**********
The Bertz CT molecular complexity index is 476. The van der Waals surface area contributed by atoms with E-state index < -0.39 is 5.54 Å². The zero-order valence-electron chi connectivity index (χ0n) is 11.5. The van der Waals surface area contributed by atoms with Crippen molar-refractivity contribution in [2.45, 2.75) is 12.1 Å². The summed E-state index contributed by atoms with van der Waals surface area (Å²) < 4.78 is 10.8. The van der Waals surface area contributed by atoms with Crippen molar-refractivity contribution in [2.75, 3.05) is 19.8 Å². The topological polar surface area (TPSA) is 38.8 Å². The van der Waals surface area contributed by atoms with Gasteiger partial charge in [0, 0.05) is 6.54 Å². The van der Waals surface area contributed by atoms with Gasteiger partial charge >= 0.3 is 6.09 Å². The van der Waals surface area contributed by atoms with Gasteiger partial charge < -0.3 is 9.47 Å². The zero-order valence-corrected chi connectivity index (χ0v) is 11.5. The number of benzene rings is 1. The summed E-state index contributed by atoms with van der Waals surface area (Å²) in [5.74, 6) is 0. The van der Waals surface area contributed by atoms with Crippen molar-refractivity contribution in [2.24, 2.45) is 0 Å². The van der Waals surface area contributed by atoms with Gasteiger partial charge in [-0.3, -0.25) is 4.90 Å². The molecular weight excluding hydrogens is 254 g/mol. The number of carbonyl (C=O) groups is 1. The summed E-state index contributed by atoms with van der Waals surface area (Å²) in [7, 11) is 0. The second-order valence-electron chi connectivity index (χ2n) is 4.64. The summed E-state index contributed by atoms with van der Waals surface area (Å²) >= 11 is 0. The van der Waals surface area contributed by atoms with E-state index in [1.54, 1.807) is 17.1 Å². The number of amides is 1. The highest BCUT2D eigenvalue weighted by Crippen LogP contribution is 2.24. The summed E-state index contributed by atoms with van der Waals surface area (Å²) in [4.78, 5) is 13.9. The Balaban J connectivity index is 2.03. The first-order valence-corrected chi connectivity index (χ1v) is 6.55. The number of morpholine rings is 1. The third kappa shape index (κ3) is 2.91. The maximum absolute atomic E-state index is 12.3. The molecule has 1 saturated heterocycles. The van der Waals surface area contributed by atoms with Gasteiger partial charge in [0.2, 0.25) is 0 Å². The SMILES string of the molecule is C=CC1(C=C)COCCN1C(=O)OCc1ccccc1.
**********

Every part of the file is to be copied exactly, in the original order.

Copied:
The Bertz CT molecular complexity index is 476. The van der Waals surface area contributed by atoms with E-state index < -0.39 is 5.54 Å². The zero-order valence-electron chi connectivity index (χ0n) is 11.5. The van der Waals surface area contributed by atoms with Crippen molar-refractivity contribution in [2.45, 2.75) is 12.1 Å². The summed E-state index contributed by atoms with van der Waals surface area (Å²) < 4.78 is 10.8. The van der Waals surface area contributed by atoms with Crippen molar-refractivity contribution in [2.75, 3.05) is 19.8 Å². The topological polar surface area (TPSA) is 38.8 Å². The van der Waals surface area contributed by atoms with Gasteiger partial charge in [0, 0.05) is 6.54 Å². The van der Waals surface area contributed by atoms with Gasteiger partial charge >= 0.3 is 6.09 Å². The van der Waals surface area contributed by atoms with Gasteiger partial charge < -0.3 is 9.47 Å². The zero-order valence-corrected chi connectivity index (χ0v) is 11.5. The number of benzene rings is 1. The summed E-state index contributed by atoms with van der Waals surface area (Å²) in [5.74, 6) is 0. The van der Waals surface area contributed by atoms with Crippen molar-refractivity contribution in [2.24, 2.45) is 0 Å². The van der Waals surface area contributed by atoms with Gasteiger partial charge in [-0.3, -0.25) is 4.90 Å². The molecular weight excluding hydrogens is 254 g/mol. The number of carbonyl (C=O) groups is 1. The summed E-state index contributed by atoms with van der Waals surface area (Å²) in [7, 11) is 0. The second-order valence-electron chi connectivity index (χ2n) is 4.64. The summed E-state index contributed by atoms with van der Waals surface area (Å²) >= 11 is 0. The van der Waals surface area contributed by atoms with E-state index in [1.54, 1.807) is 17.1 Å². The number of amides is 1. The highest BCUT2D eigenvalue weighted by Crippen LogP contribution is 2.24. The summed E-state index contributed by atoms with van der Waals surface area (Å²) in [4.78, 5) is 13.9. The Balaban J connectivity index is 2.03. The first-order valence-corrected chi connectivity index (χ1v) is 6.55. The number of morpholine rings is 1. The third kappa shape index (κ3) is 2.91. The maximum absolute atomic E-state index is 12.3. The molecule has 1 saturated heterocycles. The van der Waals surface area contributed by atoms with Gasteiger partial charge in [0.2, 0.25) is 0 Å². The SMILES string of the molecule is C=CC1(C=C)COCCN1C(=O)OCc1ccccc1.